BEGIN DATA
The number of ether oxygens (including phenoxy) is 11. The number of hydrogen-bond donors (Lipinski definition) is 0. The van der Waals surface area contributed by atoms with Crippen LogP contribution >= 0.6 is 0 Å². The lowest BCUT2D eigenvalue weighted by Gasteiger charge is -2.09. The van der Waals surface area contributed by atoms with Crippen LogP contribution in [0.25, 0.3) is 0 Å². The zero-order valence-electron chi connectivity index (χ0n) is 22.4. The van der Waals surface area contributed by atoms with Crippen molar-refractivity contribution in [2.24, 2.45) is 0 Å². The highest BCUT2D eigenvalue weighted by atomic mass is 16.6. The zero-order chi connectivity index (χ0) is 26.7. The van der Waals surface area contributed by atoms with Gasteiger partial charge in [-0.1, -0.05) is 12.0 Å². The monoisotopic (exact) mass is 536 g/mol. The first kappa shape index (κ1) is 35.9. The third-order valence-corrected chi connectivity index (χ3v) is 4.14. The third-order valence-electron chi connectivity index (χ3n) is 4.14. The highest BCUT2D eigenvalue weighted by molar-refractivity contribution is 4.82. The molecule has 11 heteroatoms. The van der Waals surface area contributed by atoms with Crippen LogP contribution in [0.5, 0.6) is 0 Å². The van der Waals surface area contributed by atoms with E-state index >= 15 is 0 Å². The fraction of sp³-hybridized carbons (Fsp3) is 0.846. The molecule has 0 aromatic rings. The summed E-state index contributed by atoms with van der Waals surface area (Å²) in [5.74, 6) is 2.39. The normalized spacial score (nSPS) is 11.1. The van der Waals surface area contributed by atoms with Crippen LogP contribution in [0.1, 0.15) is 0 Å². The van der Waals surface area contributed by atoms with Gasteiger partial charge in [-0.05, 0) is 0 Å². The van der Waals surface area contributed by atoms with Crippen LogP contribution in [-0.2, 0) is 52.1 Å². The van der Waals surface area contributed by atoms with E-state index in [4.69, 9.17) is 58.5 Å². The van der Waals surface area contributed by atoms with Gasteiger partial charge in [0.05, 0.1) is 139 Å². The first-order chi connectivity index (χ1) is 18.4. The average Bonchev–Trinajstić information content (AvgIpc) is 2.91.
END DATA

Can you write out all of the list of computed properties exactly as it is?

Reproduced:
The number of ether oxygens (including phenoxy) is 11. The number of hydrogen-bond donors (Lipinski definition) is 0. The van der Waals surface area contributed by atoms with Crippen LogP contribution >= 0.6 is 0 Å². The lowest BCUT2D eigenvalue weighted by Gasteiger charge is -2.09. The van der Waals surface area contributed by atoms with Crippen LogP contribution in [0.25, 0.3) is 0 Å². The zero-order valence-electron chi connectivity index (χ0n) is 22.4. The van der Waals surface area contributed by atoms with Crippen molar-refractivity contribution in [2.24, 2.45) is 0 Å². The highest BCUT2D eigenvalue weighted by atomic mass is 16.6. The zero-order chi connectivity index (χ0) is 26.7. The van der Waals surface area contributed by atoms with Gasteiger partial charge in [-0.1, -0.05) is 12.0 Å². The monoisotopic (exact) mass is 536 g/mol. The first kappa shape index (κ1) is 35.9. The third-order valence-corrected chi connectivity index (χ3v) is 4.14. The third-order valence-electron chi connectivity index (χ3n) is 4.14. The highest BCUT2D eigenvalue weighted by molar-refractivity contribution is 4.82. The molecule has 11 heteroatoms. The van der Waals surface area contributed by atoms with Crippen LogP contribution in [0.5, 0.6) is 0 Å². The van der Waals surface area contributed by atoms with E-state index >= 15 is 0 Å². The fraction of sp³-hybridized carbons (Fsp3) is 0.846. The molecule has 0 aromatic rings. The summed E-state index contributed by atoms with van der Waals surface area (Å²) in [5.74, 6) is 2.39. The normalized spacial score (nSPS) is 11.1. The van der Waals surface area contributed by atoms with Crippen LogP contribution in [0.1, 0.15) is 0 Å². The van der Waals surface area contributed by atoms with Gasteiger partial charge in [-0.05, 0) is 0 Å². The van der Waals surface area contributed by atoms with Crippen LogP contribution in [-0.2, 0) is 52.1 Å². The van der Waals surface area contributed by atoms with E-state index in [4.69, 9.17) is 58.5 Å². The van der Waals surface area contributed by atoms with Gasteiger partial charge in [0.05, 0.1) is 139 Å². The first-order chi connectivity index (χ1) is 18.4. The average Bonchev–Trinajstić information content (AvgIpc) is 2.91.